CARE's journey towards a new approach to smallholder agriculture in a changing climate

by 12th Feb 2014
Farming a smallholding plot in Kenya Farming a smallholding plot in Kenya © CARE

An update from a CARE workshop on smallholder agriculture, climate change and food and nutrition security.

This is a chance to make the elevator pitch, to a new audience, on a new CARE initiative around the old gems of food and nutrition security, climate change, and that outcast sector that is finally coming back into favour, agriculture. Feedback welcome as to whether I can hold your attention on this for the next two minutes. Here goes:

Smallholder farmers – that is 200 million farms across the world of up to two hectares – will not in 10 or 20 years’ time contribute in the way they do currently as a group of producers. As a society concerned about ending poverty and seeing the 21st century become a more equal one, the well-being of these one billion people matters. But what will be the future of smallholder farmers and agricultural labourers in the next decades?

Here’s what a few of us posited: the changes we are currently seeing will be exacerbated with youth increasingly disinterested in agriculture; difficulty in harvesting enough either for the family or to sell in local markets; and even more tenuous tenure or ownership over the land. The consequences in the next decade or so will be accentuated – for example, the wider movement of people to the city as poor crop patterns, lack of secure land tenure and impedingly difficult crop growth mean populations cannot manage adequately on the land and will be increasingly vulnerable to shocks.

The impact will be felt directly in the north also, where the lack of predictable supply will result in ever-increasing food prices. Yes, it’s easy to speak in generalities but, despite detractors, the changing climate will have increasing impacts on the world in a way that our current structures are insufficiently cognisant of – and unable to deal with, whether internationally or even at organisational level.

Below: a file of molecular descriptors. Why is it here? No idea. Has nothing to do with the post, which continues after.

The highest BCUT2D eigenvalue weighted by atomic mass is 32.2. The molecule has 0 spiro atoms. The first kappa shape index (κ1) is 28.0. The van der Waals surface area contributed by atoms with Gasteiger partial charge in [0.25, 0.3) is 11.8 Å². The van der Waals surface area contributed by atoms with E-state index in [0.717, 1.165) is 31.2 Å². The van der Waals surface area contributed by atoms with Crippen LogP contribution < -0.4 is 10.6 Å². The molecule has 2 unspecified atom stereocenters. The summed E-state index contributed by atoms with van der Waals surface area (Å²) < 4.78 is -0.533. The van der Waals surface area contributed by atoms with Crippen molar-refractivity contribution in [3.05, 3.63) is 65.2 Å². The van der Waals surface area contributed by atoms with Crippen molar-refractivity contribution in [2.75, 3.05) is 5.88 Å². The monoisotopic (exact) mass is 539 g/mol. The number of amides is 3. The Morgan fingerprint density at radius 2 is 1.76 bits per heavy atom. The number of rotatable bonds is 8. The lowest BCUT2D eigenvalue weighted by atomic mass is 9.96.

So, this week our food security, climate change and agriculture teams came together as a new theme team under the name of Acres; to seek an approach for CARE’s current and future work with the one billion smallholder farmers, labourers and their families.

The litmus test

Our approach will be concretised in due course, but we have agreed our litmus test for it.

Our aim is to see smallholder agriculture that can:

 

  • Sustain agricultural livelihoods, production and the environment for farmers that want to engage 
  • it will be Productive – to support consumable food for the household or to sell in local markets
  • it must be Equitable – ensuring that women have the choice, capacity and structures to engage
  • it must be Resilient – to withstand individual household shocks and be protected against repeated natural hazards

and scaling up is critical across the principles so that other actors, particularly governments take on the approach too, to ensure that it extends out to all smallholders. And finally, if it is about farming for the future, it must engage and be targeted at not just women, but particularly the youth too. 


Development never tires of acronyms, so we couldn’t quite leave a workshop without a new one. So this sustainable, equitable, resilient, productive approach is obviously SuPER, which will produce SuPER food, for a SuPER world. Or, before we forget the need to focus on youth, a SYRuP-E one.

Convinced?

 

Larissa Pelham

Larissa was formerly CARE’s Food Security Advisor responsible for providing technical advice on any aspect of CARE’s work that involves food security. Her role involved advising country offices on their food security programming; coordinating knowledge and response in food security with other NGOs and the UN system; and guaranteeing that CARE and others learn from how CARE’s work with climate change, adaptation and resilience, governance and private sector engagement impacts on food security, in order to continually improve our work.

Her previous work has covered research, programming and advisory roles across a range of NGOs, UN, multilateral institutions and think tanks. She has specialised in how social protection, safety nets and disaster risk reduction contribute to food security and poverty reduction. Her work has covered Asia, Africa and Latin America, with a focus on sub-Saharan Africa and the Horn of Africa, in particular.